Daughters of Mother India: Vibha Bakshi's documentary is an exploration of why our society keeps failing women

The 2012 Delhi gangrape jolted the country into action — opeds were written, the police and the judiciary were criticised, and most importantly people began looking inwards. Vibha Bakshi’s Daughters of Mother India, a 45-minute documentary is a similar exercise.

Though based on the aftermath of the 2012 Delhi gangrape, much like Leslie Udwin’s controversial India’s Daughter, Daughters of Mother India takes a holistic view of the issue at hand. It brings out the debates surrounding gender violence in the country.

Vibha Bakshi

Vibha Bakshi

Business journalist turned documentary filmmaker Bakshi has worked with stalwarts such as Maryann DeLeo (White Horse, Chernobyl Heart, Too Hot Not To Handle and more). “I wanted to tell stories that had longer shelf lives, something with a social impact,” says Bakshi.

After the 2012 Delhi gangrape, the issue of violence against women became highly politicised. Bakshi, too was caught in that moment of “revolution”, but she was aware that she didn’t want her story to be sensational. Bakshi was part of a discussion curated by AVID Learning in Mumbai.

“The police was one of the most critical components of the storyline, if I didn’t get them, I knew there was no story to be told,” she says. Perhaps, one of the only filmmakers to have gotten wide access to the Delhi Police control room, Bakshi used it to paint an exhaustive picture of violence against women and the actors involved in it. The command centre of the Delhi Police receives close to 25,000 calls in a day, and police officers of various cadres proclaim that more and more women are registering complaints every day.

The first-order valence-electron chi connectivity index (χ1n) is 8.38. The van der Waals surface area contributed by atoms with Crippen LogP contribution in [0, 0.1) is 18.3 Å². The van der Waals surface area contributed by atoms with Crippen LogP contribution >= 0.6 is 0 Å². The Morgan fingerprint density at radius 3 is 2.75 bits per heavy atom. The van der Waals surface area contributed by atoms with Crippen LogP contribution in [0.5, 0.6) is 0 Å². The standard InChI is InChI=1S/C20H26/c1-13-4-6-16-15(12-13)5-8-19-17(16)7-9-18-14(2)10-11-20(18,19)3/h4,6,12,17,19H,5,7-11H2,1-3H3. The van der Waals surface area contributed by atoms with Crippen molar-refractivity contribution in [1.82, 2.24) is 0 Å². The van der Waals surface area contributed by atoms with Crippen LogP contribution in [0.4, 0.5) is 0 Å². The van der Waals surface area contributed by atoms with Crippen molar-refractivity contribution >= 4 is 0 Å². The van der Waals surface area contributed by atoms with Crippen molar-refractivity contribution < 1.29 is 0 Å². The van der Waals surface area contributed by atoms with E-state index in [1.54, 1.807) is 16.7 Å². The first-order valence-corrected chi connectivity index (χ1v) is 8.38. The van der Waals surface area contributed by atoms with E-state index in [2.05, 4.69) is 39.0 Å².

Daughters of Mother India

Daughters of Mother India

“The terms of inequality in India is manifest in terms of gangrape and not just rape. Here you have a gang of boys who want to have fun,” says Dipankar Gupta in the documentary film. Through a wide range of perspectives from the likes of Leila Seth, lawyers, law and order officials, Bakshi lets the voices do the talking for her. Gupta also speaks about how the patriarchal mindset is ingrained and existing social biases that have deep impact on how we think and talk about women and what we expect of them.

Made during 2013-2014, soon after the Delhi gangrape, the film was bestowed with the prestigious National Film Award for the best film on social issues. “I realised that the issue was not them vs us, cops vs us or families like this or that. I became non-judgemental,” says Bakshi. She vehemently upholds the idea that it is a “fight in which we are all responsible” and that it is up to everyone in the society “to harbour change.”

Bakshi’s doesn’t get stuck on the 2012 gangrape in Daughters of Mother India, instead she highlights the case of Gudiya, a young child who was brutally raped by two men and through that and her interviews with NGO workers who help survivors of sexual abuse, Bakshi highlights child sexual abuse — a topic that is not widely discussed.

Essentially, Bakshi’s film is hopeful, it asks questions and through its narrative tries to answer some of the questions, but what it really does is open a dialogue that is much needed. “I was sure that I did not want people to associate disgust or disillusionment with this film, I wanted it to have a hopeful tone,” she says and adds that it would perhaps help us feel like there are things we can do to prevent these crimes rather than give into a feelings of helplessness.

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Updated Date: Mar 08, 2016 11:19:13 IST

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